Universities are under mounting political pressure to tackle racism, yet vice-chancellors are failing to appreciate this, according to David Triesman, general secretary of the Association of University Teachers.
Mr Triesman, speaking at AUT Scotland's annual council meeting at Strathclyde University, praised education secretary David Blunkett for condemning higher education discrimination as "deplorable".
But he claimed that during discussions in the wake of the Bett committee on pay and conditions, a representative of the vice-
chancellors had said any targets for boosting staff from under-
represented groups would have to be "pitched very low" so that they would not be seen to fail.
Only a few vice-chancellors had grasped that discrimination was not only ethically intolerable, but that the whole political apparatus was determined that it would change, Mr Triesman said.
One of those who has is Colin Bell, vice-chancellor of the University of Bradford, who will tell the Association of University Administrators next week that the government should set aside cash for an action plan on racism in universities and colleges.
AUTS council members unanimously called on the Committee of Scottish Higher Education Principals to work with the unions to ensure proper procedures were in place to redress discrimination.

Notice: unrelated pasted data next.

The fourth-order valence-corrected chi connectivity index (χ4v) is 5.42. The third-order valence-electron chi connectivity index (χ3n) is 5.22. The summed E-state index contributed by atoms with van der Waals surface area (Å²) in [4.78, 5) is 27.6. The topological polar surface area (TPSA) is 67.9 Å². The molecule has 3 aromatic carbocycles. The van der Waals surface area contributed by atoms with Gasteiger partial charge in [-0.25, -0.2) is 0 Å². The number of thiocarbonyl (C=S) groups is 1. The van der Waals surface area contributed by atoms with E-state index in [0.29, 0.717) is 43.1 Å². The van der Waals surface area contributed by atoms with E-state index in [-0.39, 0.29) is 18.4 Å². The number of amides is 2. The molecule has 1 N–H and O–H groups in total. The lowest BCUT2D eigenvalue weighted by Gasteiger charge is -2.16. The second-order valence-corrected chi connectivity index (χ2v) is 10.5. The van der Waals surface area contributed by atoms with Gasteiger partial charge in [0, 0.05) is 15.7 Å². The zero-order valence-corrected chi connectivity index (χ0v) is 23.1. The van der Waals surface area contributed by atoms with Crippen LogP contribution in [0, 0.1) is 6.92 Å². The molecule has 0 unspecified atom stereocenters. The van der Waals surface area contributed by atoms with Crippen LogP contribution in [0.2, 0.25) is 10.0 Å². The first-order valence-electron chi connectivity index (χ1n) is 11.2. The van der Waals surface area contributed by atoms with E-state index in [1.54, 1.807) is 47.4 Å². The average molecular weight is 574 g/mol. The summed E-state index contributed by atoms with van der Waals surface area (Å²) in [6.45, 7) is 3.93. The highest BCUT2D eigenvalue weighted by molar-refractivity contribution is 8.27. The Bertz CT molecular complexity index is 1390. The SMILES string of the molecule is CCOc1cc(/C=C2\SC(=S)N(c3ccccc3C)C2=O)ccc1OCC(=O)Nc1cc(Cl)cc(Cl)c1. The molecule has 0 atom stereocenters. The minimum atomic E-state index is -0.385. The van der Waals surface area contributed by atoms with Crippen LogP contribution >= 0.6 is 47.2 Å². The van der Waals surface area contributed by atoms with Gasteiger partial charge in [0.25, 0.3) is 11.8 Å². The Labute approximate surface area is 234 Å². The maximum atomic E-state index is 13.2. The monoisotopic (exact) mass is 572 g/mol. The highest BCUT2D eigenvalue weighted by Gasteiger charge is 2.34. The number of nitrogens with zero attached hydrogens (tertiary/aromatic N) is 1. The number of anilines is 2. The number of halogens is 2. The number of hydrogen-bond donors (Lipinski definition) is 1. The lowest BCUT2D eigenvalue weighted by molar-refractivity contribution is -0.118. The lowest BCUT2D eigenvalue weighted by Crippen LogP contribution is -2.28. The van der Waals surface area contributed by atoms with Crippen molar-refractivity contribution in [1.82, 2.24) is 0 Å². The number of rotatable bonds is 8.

The AUTS is also set to lobby enterprise and lifelong learning minister Henry McLeish and the Scottish Parliament's enterprise and lifelong learning committee to investigate institutions' progress in improving job security. The union said fixed-term contracts are "an unacceptable form of indirect sex and race discrimination", since they are more likely to be offered to women and ethnic minorities.
Professor Bell, who will be a key speaker at the AUA conference in Nottingham, said: "I would like the funding councils to fund institutions to produce an action plan to identify appropriate targets for women and for staff from the ethnic minorities, and to meet those targets. It is really very, very hard to tackle [racism] in a cold climate, faced with cuts."
A recent survey of 500 ethnic minority staff found a pay gap of 8 per cent between white male economists and their ethnic minority counterparts - on top of the gap between the sexes.
"We see this as part of a general problem where, due to financial constraints, universities are not following best employment practice," said Jeff Frank of Royal Holloway College, London, who conducted the survey with David Blackaby of the University of Wales, Swansea.
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